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‘Scored one for mankind’: Poulsbo man may be honored for saving a life

POULSBO — What would you do?

It’s a hypothetical question commonly posed in our society — in daily conversations, in songs, and reality TV shows.

But it is a question that one Poulsbo couple didn’t have to ask.

“It was a good weekend because we scored one for mankind,” Laura Kocker said.

While driving through eastern Washington on Oct. 12, Kocker, her husband James and son Matthew came upon the site of a car crash just outside of Ellensburg. The family was headed to Washington State University to visit their daughter when they saw a large splash in a pond off the side of the road.

“It was a huge splash,” Kocker said. “We thought, ‘What was that?’ ”

Shortly, they came upon a cluster of cars and a semi truck pulled off to the side of the road.

“Down this ravine, in this pond, we saw a car facing the opposite way, bobbing in the water,” Kocker said. “My husband quickly pulled off onto the shoulder.”

Matthew and others got their cell phones out to call 911 while James jumped out of the car and sprinted to the edge of the pond. Between James and the sinking car was a barbed wire fence.

“We couldn’t get through the fence,” Kocker said.

But they knew the car entered the pond somehow, and at a high rate of speed. James searched the shoreline. Approximately 40 yards away he discovered where the car had crashed through the fence. He entered and began taking off his shoes and jacket.

James is a former first responder from the Los Angeles Fire Department, and was a lifeguard as a teenager, though he hadn’t put his skills into practice for many years. He said he was going in.

“The car was sinking and it was sinking quickly,” Kocker said. “Jim waded into the water and swam out about 50 feet.”

The water was deep black and muddy, and it was very cold. The air temperature was around 40 degrees, typical for eastern Washington in October.

At this point, the water line was above the wheel wells, approximately six inches from the windows, Kocker said.

James reached the car and saw one man inside. He called to the driver but got no response.

“He yelled [to me], ‘Honey, he’s unconscious but he moved his head,’ ” Kocker said. “So we knew he was alive.”

The water pressure prevented James from opening the doors. Even so, he figured that if he did open the door, water would flood into the car and it would sink even faster before he could get the man out. James swam back to the shore, looking for something to break a window out.

Kocker said that other witnesses on the shore were still hesitant, warning not to break the window or move the man in the car.

A state trooper, Jay Farmer, arrived at the scene.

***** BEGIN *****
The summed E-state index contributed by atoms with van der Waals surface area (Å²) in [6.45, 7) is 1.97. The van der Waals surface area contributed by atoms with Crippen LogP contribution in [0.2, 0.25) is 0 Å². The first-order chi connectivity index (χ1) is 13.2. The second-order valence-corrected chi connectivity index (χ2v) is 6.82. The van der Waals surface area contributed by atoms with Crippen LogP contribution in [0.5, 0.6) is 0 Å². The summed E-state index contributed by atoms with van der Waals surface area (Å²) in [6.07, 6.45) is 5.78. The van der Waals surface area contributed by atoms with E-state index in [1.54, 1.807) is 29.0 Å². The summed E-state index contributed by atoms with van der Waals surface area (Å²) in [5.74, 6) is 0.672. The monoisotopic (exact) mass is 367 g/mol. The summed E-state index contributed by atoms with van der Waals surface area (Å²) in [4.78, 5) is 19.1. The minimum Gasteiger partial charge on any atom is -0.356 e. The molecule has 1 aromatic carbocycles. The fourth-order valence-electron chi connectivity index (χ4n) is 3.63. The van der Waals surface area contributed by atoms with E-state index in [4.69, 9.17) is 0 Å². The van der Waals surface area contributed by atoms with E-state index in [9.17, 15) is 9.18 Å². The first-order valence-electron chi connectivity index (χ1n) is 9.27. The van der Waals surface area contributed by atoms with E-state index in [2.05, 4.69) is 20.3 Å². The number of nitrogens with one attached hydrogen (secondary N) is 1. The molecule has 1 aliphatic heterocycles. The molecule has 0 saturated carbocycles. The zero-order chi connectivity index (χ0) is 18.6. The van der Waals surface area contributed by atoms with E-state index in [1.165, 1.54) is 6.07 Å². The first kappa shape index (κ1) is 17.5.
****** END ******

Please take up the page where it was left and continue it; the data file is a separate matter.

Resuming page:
“Before he was going back in we heard sirens,” Kocker said. “I told Jim not to go back because he was blue, he was so cold.”

Trooper Farmer ran down the ravine to meet them.

“At that point the entire front of the car just plummeted,” Kocker said. “It went right under water. The two front windows went under water.”

James knew that the driver, strapped in with a seatbelt, was likely going under the water soon if he hadn’t already.

Farmer handed James his baton before running around the fence himself. James swam back to the sinking car, climbed onto the rear end and began swinging at the rear window. As he struck through the glass, the interior pressure changed, water flooded inside and the car leveled off. About 4 inches of the car’s roof was now visible above the water.

James swam to the driver’s door and was able to pull it open. He went under the water and swam inside.

“The water was just black, you couldn’t see anything,” Kocker said.

He unbuckled the driver’s seat belt, pulled him out, and brought him to the surface.

“He coughed up all that muddy water,” Kocker said.

With the driver in his arms, James swam back to shore where the trooper and medics were waiting.

It was uncertain why the man’s car crashed, but Kocker said they later found out that an epileptic seizure may have caused him to drive off the road.

The Kockers didn’t find out the driver’s name, Anthony Scott Johnson, until later when they saw a TV news story about the crash. Trooper Farmer heralded James’ actions to reporters.

The news traveled far. The Carnegie Corporation of New York, a philanthropic non-profit, is considering James Kocker for a Carnegie Medal, honoring civilians that perform acts of heroism.

As for Johnson — he survived, and will celebrate his 31st birthday this month.

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